Perhaps it shouldn’t be surprising that mermaids are taking the creepy creature torch from zombies and vampires. Odysseus had to tie himself to his ship’s mast to avoid sabotage by the sirens. The ones that appear in the show Siren are similarly murderous. And Disney’s clean-scrubbed version of Hans Christian Anderson’s deeply upsetting Little Mermaid is still a story about a sea-sprite willing to sacrifice her voice for the love of a prince.

There’s no place to celebrate mermaids’ slippery appeal quite like Coney Island’s Mermaid Parade. Since 1983, the annual free party has sent costumed mermaids on elaborate floats down New York City’s most iconic boardwalk, and it now entertains some 800,000 revelers. It’s a joyful, gender-fluid, sex-positive-yet-kid-friendly celebration of artistic expression, and a great way to start the summer. Author Neil Gaiman and musician Amanda Palmer will preside over the festivities tomorrow, as King Neptune and Queen Mermaid.

Image for article titled This summer, mermaids are the new vampires
Image: AP/Mary Altaffer

Isn’t it time you rewatched 



If you can’t go to the Mermaid Parade, you can at least indulge in this light-as-air 1984 rom-com starring Tom Hanks and Daryl Hannah, with Eugene Levy and John Candy in supporting roles. (Plus, Dody Goodman kills as the daffy secretary who wears her underwear over her clothes.)

Yes, it’s a little puzzling that Madison—an amphibious knockout from the North Atlantic who learns English from TV in a single afternoon—goes to such romantic lengths for Hanks’ character. But don’t question it too much. This movie delivers on 1980s nostalgia in spades, and is probably the least troubling mermaid tale you could hope to indulge in.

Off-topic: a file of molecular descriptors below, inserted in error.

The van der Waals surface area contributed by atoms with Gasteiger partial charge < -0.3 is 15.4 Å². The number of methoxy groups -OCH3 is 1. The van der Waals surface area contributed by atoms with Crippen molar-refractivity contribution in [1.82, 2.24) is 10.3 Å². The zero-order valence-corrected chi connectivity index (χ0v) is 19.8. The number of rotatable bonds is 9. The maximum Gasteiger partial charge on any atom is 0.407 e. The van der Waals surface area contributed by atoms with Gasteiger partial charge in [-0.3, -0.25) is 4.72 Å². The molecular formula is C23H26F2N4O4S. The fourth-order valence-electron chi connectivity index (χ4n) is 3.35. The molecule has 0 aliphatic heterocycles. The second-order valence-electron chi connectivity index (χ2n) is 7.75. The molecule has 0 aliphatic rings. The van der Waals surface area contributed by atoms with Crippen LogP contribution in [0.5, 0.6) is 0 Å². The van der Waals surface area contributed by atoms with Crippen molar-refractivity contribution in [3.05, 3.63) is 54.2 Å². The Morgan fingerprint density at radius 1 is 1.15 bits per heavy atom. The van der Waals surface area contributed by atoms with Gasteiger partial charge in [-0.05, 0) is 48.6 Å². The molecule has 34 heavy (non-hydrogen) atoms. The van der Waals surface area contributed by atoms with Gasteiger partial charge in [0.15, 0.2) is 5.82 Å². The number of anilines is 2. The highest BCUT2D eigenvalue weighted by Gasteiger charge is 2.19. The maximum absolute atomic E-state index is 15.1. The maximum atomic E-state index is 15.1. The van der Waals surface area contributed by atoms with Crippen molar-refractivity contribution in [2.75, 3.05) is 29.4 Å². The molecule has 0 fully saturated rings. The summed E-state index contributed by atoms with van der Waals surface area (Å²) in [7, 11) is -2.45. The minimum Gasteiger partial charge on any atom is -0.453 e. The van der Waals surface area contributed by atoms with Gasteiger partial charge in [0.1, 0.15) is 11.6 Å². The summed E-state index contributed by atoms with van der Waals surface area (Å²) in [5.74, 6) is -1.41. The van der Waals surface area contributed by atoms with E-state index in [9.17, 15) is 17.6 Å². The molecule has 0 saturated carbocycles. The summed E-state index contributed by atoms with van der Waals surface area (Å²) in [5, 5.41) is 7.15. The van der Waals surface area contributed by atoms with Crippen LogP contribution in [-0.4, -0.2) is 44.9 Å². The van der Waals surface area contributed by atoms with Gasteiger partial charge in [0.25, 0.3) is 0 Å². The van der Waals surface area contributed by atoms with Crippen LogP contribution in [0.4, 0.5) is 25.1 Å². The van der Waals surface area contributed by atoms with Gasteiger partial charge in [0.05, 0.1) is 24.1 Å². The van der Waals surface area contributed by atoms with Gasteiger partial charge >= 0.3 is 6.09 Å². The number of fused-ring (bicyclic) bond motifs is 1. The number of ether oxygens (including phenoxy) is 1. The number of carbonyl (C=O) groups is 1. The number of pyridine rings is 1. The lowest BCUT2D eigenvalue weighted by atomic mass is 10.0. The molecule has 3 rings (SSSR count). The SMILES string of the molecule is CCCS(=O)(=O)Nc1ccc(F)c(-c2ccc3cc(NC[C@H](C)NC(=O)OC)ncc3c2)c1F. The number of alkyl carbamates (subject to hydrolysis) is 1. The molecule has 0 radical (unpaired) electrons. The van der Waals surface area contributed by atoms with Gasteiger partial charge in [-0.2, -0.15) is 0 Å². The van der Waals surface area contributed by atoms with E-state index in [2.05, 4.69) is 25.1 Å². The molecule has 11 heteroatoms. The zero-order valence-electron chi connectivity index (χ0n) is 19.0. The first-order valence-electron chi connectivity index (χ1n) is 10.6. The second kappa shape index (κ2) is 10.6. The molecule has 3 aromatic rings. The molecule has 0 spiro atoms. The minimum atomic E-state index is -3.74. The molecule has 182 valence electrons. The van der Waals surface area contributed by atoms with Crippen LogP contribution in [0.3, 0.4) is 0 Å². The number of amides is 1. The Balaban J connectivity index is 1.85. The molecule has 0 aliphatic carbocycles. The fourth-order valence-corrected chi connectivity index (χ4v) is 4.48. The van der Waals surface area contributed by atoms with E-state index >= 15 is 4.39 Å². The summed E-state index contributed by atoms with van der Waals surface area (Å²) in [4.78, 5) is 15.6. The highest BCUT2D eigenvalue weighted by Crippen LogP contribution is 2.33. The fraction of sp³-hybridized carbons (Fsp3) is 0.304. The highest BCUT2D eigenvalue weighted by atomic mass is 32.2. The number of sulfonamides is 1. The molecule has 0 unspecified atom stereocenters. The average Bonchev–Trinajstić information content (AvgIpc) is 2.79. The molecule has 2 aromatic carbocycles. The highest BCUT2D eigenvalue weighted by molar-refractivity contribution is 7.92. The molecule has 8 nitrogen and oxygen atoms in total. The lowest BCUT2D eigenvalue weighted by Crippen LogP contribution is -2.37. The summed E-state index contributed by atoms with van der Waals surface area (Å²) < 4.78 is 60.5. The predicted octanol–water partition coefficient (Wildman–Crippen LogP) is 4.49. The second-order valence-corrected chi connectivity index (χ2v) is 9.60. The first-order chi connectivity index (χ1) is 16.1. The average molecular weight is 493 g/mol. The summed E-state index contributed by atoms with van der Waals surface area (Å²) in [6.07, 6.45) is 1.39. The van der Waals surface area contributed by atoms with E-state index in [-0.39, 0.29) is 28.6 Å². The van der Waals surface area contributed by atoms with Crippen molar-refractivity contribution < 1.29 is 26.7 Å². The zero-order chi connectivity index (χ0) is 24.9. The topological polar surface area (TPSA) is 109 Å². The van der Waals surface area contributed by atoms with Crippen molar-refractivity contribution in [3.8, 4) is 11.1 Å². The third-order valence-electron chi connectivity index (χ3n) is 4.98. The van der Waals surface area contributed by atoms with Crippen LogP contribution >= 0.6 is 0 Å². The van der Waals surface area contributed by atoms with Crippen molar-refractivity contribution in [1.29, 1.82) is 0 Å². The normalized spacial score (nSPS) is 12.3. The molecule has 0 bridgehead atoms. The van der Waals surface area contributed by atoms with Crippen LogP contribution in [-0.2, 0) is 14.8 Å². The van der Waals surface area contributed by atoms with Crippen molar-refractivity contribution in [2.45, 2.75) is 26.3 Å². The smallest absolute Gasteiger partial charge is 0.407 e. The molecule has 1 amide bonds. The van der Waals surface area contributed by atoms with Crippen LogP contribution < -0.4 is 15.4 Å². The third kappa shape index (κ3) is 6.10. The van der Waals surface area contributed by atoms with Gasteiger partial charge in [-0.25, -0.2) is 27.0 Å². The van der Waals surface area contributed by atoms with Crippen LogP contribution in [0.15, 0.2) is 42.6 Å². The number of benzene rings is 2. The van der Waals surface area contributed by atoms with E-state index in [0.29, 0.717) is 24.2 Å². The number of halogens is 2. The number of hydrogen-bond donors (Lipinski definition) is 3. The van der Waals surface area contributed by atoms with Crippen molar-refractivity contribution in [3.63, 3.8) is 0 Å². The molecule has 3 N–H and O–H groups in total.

(Also nominated in this category: Madonna’s 1989 video for “Cherish.“ It was photographer Herb Ritts’ first music video ever, and urban legend is that two of those mermen were Pepperdine University water polo players.)

A truly great reason for parades: Pride!

Celebrations of LGBTQ pride are happening all over the world, all month long, with Ibiza, Zurich, Chicago, Baltimore, and Denver all marching this weekend. (San Francisco and Mexico City both celebrate next weekend). To celebrate the month, Quartz’s new series Global Pride looks at shifting notions of LGBTQ identity around the world.

Image for article titled This summer, mermaids are the new vampires
Image: AP/Nelson Antoine

This week, Quartz’s Thu-Huong Ha explored the endangered real estate of the LGBTQ bookshelf, those “wonderful little literary ghettos,” as the author Tim Murphy called them.

“The LGBT bookshelf, a place tucked away in the odd corner of a bookstore or library, might seem like a relic,” writes Thu. “It might seem, even, like a dangerous practice that makes it easier to hide queer and trans stories, one that could lead to censorship. But a place for these books has existed in the US in various forms over the last half a century—often as a space of refuge and connection for marginalized voices and the people who seek them.”

Image for article titled This summer, mermaids are the new vampires
Image: Amanda Baeza for Quartz

And Les Fabian Braithwaite wrote about CrossFit becoming the “gayest sport on the planet.” The high-intensity interval workout regimen, practiced in thousands of affiliate gyms worldwide, has spawned a global community of gay CrossFit bros. “It’s totally a cult,” one member told Les. “I have zero natural athletic ability, and felt left out of most sports growing up … with CrossFit I’ve finally come into my own athletically, after years of feeling too gay to play.”

Sunday is Father’s Day

Do something nice for a dad you love, and have a great weekend!

Image for article titled This summer, mermaids are the new vampires
Image for article titled This summer, mermaids are the new vampires
Image: Getty/John Lamparski

📬 Sign up for the Daily Brief

Our free, fast, and fun briefing on the global economy, delivered every weekday morning.